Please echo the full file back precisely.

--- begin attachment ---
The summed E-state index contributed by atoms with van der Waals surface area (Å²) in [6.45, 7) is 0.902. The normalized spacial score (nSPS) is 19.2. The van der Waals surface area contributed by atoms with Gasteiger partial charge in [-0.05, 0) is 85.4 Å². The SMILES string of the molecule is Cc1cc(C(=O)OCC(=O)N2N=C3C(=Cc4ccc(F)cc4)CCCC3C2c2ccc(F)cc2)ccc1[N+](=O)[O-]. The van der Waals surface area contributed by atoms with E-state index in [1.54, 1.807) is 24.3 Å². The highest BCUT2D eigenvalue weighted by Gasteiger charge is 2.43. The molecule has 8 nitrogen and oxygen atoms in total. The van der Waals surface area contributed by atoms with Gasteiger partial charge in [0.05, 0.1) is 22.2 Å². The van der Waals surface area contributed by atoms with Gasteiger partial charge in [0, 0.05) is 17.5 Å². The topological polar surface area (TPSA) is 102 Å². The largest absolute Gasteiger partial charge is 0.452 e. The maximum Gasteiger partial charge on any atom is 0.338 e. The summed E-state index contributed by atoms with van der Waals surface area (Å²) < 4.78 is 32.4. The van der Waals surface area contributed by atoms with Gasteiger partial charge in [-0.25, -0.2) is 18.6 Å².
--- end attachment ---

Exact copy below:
The summed E-state index contributed by atoms with van der Waals surface area (Å²) in [6.45, 7) is 0.902. The normalized spacial score (nSPS) is 19.2. The van der Waals surface area contributed by atoms with Gasteiger partial charge in [-0.05, 0) is 85.4 Å². The SMILES string of the molecule is Cc1cc(C(=O)OCC(=O)N2N=C3C(=Cc4ccc(F)cc4)CCCC3C2c2ccc(F)cc2)ccc1[N+](=O)[O-]. The van der Waals surface area contributed by atoms with E-state index in [1.54, 1.807) is 24.3 Å². The highest BCUT2D eigenvalue weighted by Gasteiger charge is 2.43. The molecule has 8 nitrogen and oxygen atoms in total. The van der Waals surface area contributed by atoms with Gasteiger partial charge in [0.05, 0.1) is 22.2 Å². The van der Waals surface area contributed by atoms with Gasteiger partial charge in [0, 0.05) is 17.5 Å². The topological polar surface area (TPSA) is 102 Å². The largest absolute Gasteiger partial charge is 0.452 e. The maximum Gasteiger partial charge on any atom is 0.338 e. The summed E-state index contributed by atoms with van der Waals surface area (Å²) < 4.78 is 32.4. The van der Waals surface area contributed by atoms with Gasteiger partial charge in [-0.25, -0.2) is 18.6 Å².